Commands tagged sed (364)

  • Checks the Gmail ATOM feed for your account, parses it and outputs a list of unread messages. For some reason sed gets stuck on OS X, so here's a Perl version for the Mac: curl -u username:password --silent "https://mail.google.com/mail/feed/atom" | tr -d '\n' | awk -F '<entry>' '{for (i=2; i<=NF; i++) {print $i}}' | perl -pe 's/^<title>(.*)<\/title>.*<name>(.*)<\/name>.*$/$2 - $1/' If you want to see the name of the last person, who added a message to the conversation, change the greediness of the operators like this: curl -u username:password --silent "https://mail.google.com/mail/feed/atom" | tr -d '\n' | awk -F '<entry>' '{for (i=2; i<=NF; i++) {print $i}}' | perl -pe 's/^<title>(.*)<\/title>.*?<name>(.*?)<\/name>.*$/$2 - $1/' Show Sample Output


    46
    curl -u username:password --silent "https://mail.google.com/mail/feed/atom" | tr -d '\n' | awk -F '<entry>' '{for (i=2; i<=NF; i++) {print $i}}' | sed -n "s/<title>\(.*\)<\/title.*name>\(.*\)<\/name>.*/\2 - \1/p"
    postrational · 2009-09-07 21:56:40 6
  • In this case it's better do to use the dedicated tool


    44
    ssh-keygen -R <the_offending_host>
    bunam · 2010-07-11 19:37:24 0

  • 30
    sed -i 8d ~/.ssh/known_hosts
    prayer · 2010-07-10 14:22:34 1
  • recursively traverse the directory structure from . down, look for string "oldstring" in all files, and replace it with "newstring", wherever found also: grep -rl oldstring . |xargs perl -pi~ -e 's/oldstring/newstring'


    25
    $ grep -rl oldstring . |xargs sed -i -e 's/oldstring/newstring/'
    netfortius · 2009-03-03 20:10:19 9
  • Yeah I know it's been up here a million times, but this service is a really clean and nice one. Nothing but your IP address on it. Actually I was to write something like this, and noticed this on appspot... ;) Show Sample Output


    23
    curl ip.appspot.com
    ktoso · 2009-10-31 21:11:10 1
  • If you have used bash for any scripting, you've used the date command alot. It's perfect for using as a way to create filename's dynamically within aliases,functions, and commands like below.. This is actually an update to my first alias, since a few commenters (below) had good observations on what was wrong with my first command. # creating a date-based ssh-key for askapache.github.com ssh-keygen -f ~/.ssh/`date +git-$USER@$HOSTNAME-%m-%d-%g` -C 'webmaster@askapache.com' # /home/gpl/.ssh/git-gplnet@askapache.github.com-04-22-10 # create a tar+gzip backup of the current directory tar -czf $(date +$HOME/.backups/%m-%d-%g-%R-`sed -u 's/\//#/g' <<< $PWD`.tgz) . # tar -czf /home/gpl/.backups/04-22-10-01:13-#home#gpl#.rr#src.tgz . I personally find myself having to reference date --help quite a bit as a result. So this nice alias saves me a lot of time. This is one bdash mofo. Works in sh and bash (posix), but will likely need to be changed for other shells due to the parameter substitution going on.. Just extend the sed command, I prefer sed to pretty much everything anyways.. but it's always preferable to put in the extra effort to go for as much builtin use as you can. Otherwise it's not a top one-liner, it's a lazyboy recliner. Here's the old version: alias dateh='date --help|sed "/^ *%%/,/^ *%Z/!d;s/ \+/ /g"|while read l;do date "+ %${l/% */}_${l/% */}_${l#* }";done|column -s_ -t' This trick from my [ http://www.askapache.com/linux-unix/bash_profile-functions-advanced-shell.html bash_profile ] Show Sample Output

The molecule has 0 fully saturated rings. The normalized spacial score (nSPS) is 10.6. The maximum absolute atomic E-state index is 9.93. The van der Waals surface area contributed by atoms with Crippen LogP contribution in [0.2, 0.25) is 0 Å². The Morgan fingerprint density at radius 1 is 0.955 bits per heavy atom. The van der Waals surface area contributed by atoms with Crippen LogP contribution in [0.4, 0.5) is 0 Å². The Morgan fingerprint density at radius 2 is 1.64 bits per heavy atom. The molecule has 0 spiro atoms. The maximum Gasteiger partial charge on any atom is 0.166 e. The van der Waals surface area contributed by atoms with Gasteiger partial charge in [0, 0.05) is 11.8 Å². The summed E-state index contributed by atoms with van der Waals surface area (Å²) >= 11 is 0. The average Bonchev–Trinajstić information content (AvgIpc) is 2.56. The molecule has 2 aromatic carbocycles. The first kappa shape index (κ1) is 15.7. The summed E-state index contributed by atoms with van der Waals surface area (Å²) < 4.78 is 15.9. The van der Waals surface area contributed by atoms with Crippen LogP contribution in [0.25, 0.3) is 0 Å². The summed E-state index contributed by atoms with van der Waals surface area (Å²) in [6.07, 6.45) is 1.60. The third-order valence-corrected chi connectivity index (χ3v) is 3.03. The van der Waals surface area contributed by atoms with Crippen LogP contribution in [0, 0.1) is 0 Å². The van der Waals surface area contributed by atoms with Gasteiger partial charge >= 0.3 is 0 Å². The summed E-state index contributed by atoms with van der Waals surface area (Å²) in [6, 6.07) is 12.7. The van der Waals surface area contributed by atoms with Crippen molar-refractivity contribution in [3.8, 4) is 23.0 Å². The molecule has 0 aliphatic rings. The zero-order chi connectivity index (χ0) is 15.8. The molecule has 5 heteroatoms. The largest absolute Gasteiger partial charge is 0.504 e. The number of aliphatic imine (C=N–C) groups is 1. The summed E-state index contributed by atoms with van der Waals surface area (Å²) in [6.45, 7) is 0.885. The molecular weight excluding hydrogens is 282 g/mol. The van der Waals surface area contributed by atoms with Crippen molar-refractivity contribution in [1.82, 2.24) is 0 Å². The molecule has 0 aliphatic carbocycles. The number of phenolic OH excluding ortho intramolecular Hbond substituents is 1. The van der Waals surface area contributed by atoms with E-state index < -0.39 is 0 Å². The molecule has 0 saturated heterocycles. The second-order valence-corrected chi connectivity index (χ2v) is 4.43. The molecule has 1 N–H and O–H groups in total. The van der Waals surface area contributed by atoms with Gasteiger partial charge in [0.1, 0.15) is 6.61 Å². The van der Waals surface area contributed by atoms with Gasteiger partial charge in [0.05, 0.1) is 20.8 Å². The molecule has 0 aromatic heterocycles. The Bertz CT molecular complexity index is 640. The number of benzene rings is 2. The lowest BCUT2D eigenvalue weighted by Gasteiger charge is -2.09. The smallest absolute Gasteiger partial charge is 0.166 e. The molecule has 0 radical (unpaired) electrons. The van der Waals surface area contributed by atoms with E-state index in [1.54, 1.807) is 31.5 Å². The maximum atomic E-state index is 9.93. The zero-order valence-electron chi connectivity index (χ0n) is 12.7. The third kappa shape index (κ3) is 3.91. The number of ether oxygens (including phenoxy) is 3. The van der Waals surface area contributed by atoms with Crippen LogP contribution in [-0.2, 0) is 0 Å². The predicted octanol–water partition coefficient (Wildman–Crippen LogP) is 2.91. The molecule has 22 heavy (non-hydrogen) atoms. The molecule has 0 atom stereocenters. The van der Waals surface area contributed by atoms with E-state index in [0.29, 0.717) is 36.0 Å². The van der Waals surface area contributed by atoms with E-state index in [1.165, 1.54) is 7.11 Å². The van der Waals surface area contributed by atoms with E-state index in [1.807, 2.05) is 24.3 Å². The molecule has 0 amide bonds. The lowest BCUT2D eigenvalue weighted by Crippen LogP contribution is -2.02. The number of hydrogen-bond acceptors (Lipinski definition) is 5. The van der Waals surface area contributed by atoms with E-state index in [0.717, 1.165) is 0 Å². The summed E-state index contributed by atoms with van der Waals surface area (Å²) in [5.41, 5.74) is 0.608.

21
    alias dateh='date --help|sed -n "/^ *%%/,/^ *%Z/p"|while read l;do F=${l/% */}; date +%$F:"|'"'"'${F//%n/ }'"'"'|${l#* }";done|sed "s/\ *|\ */|/g" |column -s "|" -t'
    AskApache · 2010-04-21 01:22:18 5
  • Delete a range of line


    18
    sed -i <file> -re '<start>,<end>d'
    Zulu · 2012-02-02 17:59:18 1
  • This command find all files in the current dir and subdirs, and replace all occurances of "oldstring" in every file with "newstring".


    15
    find . -type f -exec sed -i s/oldstring/newstring/g {} +
    SlimG · 2009-12-09 00:46:13 6
  • Use the following variation for FreeBSD: openssl rand 6 | xxd -p | sed 's/\(..\)/\1:/g; s/:$//'


    15
    openssl rand -hex 6 | sed 's/\(..\)/\1:/g; s/.$//'
    putnamhill · 2010-09-23 02:31:12 0

  • 15
    check(){ curl -sI $1 | sed -n 's/Location: *//p';}
    putnamhill · 2010-09-30 12:29:02 1
  • echo "http%3A%2F%2Fwww.google.com" | sed -e's/%\([0-9A-F][0-9A-F]\)/\\\\\x\1/g' | xargs echo -e http://www.google.com Works under bash on linux. just alter the '-e' option to its corresponding equivalence in your system to execute escape characters correctly.


    13
    sed -e's/%\([0-9A-F][0-9A-F]\)/\\\\\x\1/g' | xargs echo -e
    mohan43u · 2009-05-25 05:37:44 3
  • This one uses dictionary.com


    13
    pronounce(){ wget -qO- $(wget -qO- "http://dictionary.reference.com/browse/$@" | grep 'soundUrl' | head -n 1 | sed 's|.*soundUrl=\([^&]*\)&.*|\1|' | sed 's/%3A/:/g;s/%2F/\//g') | mpg123 -; }